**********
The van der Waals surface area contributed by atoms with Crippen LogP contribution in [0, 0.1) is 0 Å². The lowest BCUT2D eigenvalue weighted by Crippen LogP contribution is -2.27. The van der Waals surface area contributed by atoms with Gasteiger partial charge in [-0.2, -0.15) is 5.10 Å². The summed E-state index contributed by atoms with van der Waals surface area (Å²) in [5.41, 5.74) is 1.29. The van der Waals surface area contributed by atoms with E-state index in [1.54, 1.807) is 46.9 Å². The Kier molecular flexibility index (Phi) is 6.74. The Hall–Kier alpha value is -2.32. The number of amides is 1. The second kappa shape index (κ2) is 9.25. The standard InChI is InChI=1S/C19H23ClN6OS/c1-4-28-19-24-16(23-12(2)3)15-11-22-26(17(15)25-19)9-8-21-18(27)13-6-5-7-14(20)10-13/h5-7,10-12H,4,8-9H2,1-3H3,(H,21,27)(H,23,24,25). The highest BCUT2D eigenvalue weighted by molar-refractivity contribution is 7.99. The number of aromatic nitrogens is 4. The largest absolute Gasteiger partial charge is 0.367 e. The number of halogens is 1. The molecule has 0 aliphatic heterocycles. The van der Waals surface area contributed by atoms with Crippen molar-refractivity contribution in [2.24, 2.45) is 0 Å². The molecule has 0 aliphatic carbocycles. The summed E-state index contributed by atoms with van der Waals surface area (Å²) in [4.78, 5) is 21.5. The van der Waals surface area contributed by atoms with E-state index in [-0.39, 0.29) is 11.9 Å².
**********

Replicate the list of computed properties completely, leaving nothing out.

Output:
The van der Waals surface area contributed by atoms with Crippen LogP contribution in [0, 0.1) is 0 Å². The lowest BCUT2D eigenvalue weighted by Crippen LogP contribution is -2.27. The van der Waals surface area contributed by atoms with Gasteiger partial charge in [-0.2, -0.15) is 5.10 Å². The summed E-state index contributed by atoms with van der Waals surface area (Å²) in [5.41, 5.74) is 1.29. The van der Waals surface area contributed by atoms with E-state index in [1.54, 1.807) is 46.9 Å². The Kier molecular flexibility index (Phi) is 6.74. The Hall–Kier alpha value is -2.32. The number of amides is 1. The second kappa shape index (κ2) is 9.25. The standard InChI is InChI=1S/C19H23ClN6OS/c1-4-28-19-24-16(23-12(2)3)15-11-22-26(17(15)25-19)9-8-21-18(27)13-6-5-7-14(20)10-13/h5-7,10-12H,4,8-9H2,1-3H3,(H,21,27)(H,23,24,25). The highest BCUT2D eigenvalue weighted by molar-refractivity contribution is 7.99. The number of aromatic nitrogens is 4. The largest absolute Gasteiger partial charge is 0.367 e. The number of halogens is 1. The molecule has 0 aliphatic heterocycles. The van der Waals surface area contributed by atoms with Crippen molar-refractivity contribution in [2.24, 2.45) is 0 Å². The molecule has 0 aliphatic carbocycles. The summed E-state index contributed by atoms with van der Waals surface area (Å²) in [4.78, 5) is 21.5. The van der Waals surface area contributed by atoms with E-state index in [-0.39, 0.29) is 11.9 Å².